Immigrant rights groups are calling the new Public Charge rule another brick in the Trump Administration’s invisible wall which sends the message that some people are just not welcome in this country. Not long after the election, the Administration started rolling out proposals and policies designed to keep more people out of the U.S. – whether it was the travel ban, adding a citizenship question to the Census, trying to overturn DACA, reducing refugee admissions, etc. The courts have intervened in most of these cases, and they might do so again for this new Public Charge rule. But while we wait for that, the impacts are being felt. The health of legal immigrants and the larger population is threatened, as is the nation's economy.
Public Charge is the "test" used by immigration officials to determine whether someone applying to enter the country or to become a permanent resident (green card holder) is likely to become primarily dependent on the government for subsistence. For more than a hundred years, immigration officials only considered public cash assistance and long-term institutional care. Starting October 15, they will also consider Medicaid (Medi-Cal), Supplemental Nutrition Assistance Program (SNAP/CalFresh), and/or housing assistance – all things that impact the health and wellbeing of the recipients of those benefits.
The new rule is harmful because it is spreading fear to many who might not be impacted by the rule at all. It has already created a devastating chilling effect in certain communities. The Urban Institute reports that one in seven low-income immigrant families were afraid to access public benefits after the rule was first proposed last year. One legal analysis of the American Community Survey estimated that as many as 26 million people in families with immigrants might be chilled from participating in programs.
Of course, for those who are directly impacted, the results could be devastating. The Kaiser Family Foundation says nationwide, 13.5 million Medicaid/CHIP enrollees, including 7.6 million children, live in a household with a noncitizen or are noncitizens themselves and may be at risk for decreased enrollment as a result of the rule.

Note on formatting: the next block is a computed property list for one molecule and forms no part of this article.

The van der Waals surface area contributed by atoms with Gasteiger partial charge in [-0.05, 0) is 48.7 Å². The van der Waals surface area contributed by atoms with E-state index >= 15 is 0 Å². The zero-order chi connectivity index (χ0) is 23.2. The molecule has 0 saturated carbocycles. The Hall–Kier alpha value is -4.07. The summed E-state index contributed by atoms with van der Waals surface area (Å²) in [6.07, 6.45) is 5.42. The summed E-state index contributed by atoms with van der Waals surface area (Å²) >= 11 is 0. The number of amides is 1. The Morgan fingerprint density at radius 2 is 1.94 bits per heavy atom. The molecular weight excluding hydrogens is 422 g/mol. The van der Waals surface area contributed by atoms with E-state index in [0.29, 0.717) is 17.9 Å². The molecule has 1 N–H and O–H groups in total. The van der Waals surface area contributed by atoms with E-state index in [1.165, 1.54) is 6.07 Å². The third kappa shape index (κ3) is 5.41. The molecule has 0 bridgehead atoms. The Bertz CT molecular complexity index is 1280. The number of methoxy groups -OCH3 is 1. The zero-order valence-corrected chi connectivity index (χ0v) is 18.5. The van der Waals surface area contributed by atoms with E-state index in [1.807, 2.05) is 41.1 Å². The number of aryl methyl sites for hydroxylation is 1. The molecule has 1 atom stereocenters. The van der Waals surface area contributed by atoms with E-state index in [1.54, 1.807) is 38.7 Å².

Remember, this rule is targeting people who are in this country legally. It is specifically targeting those legal immigrants who are part of the working poor. The Fiscal Policy Institute has looked at the economic impact of the new Public Charge rule and found that a middle-level estimate on disenrollment from the various benefits programs would mean $12.5 billion fewer dollars funneled into the economy. For example, if there’s no SNAP money, then there is less spending in grocery stores. The institute says the ripple effect could double the loss.
The rule will not only mean fewer dollars funneled into the economy, but it will result in more dollars being utilized. Healthcare costs will certainly rise if people drop off Medicaid rolls. People without health coverage will forgo regular health care and will end up with much costlier episodic care in the emergency room. Some will forgo vaccinations, which has the potential of creating outbreaks of preventable diseases.
What is especially troubling is the new rule will mean many legal immigrants won’t access temporary services that could actually help them get past a tough time and begin to climb up the economic ladder. The vast majority of these people want to contribute to the country that they now call home and indeed, the U.S. economy is dependent on them. In fact, the National Skills Coalition reports that immigrants account for one in six U.S. workers, and are essential to businesses that are already struggling to fill open positions, particularly for middle-skill jobs. But sick people can’t work.
Numerous lawsuits have been filed, and it’s possible that the new Public Charge rule will not take effect on October 15 as scheduled, but it's also clear that the Administration's efforts to curtail immigration will continue. Immigrant rights advocates vow to keep up the fight against all rules and policy proposals that unfairly target these vulnerable populations. Health care and business leaders must lend their voice to the fight because we will all be touched in some way by this decision – whether through higher healthcare costs or lost productivity from an unhealthy workforce.
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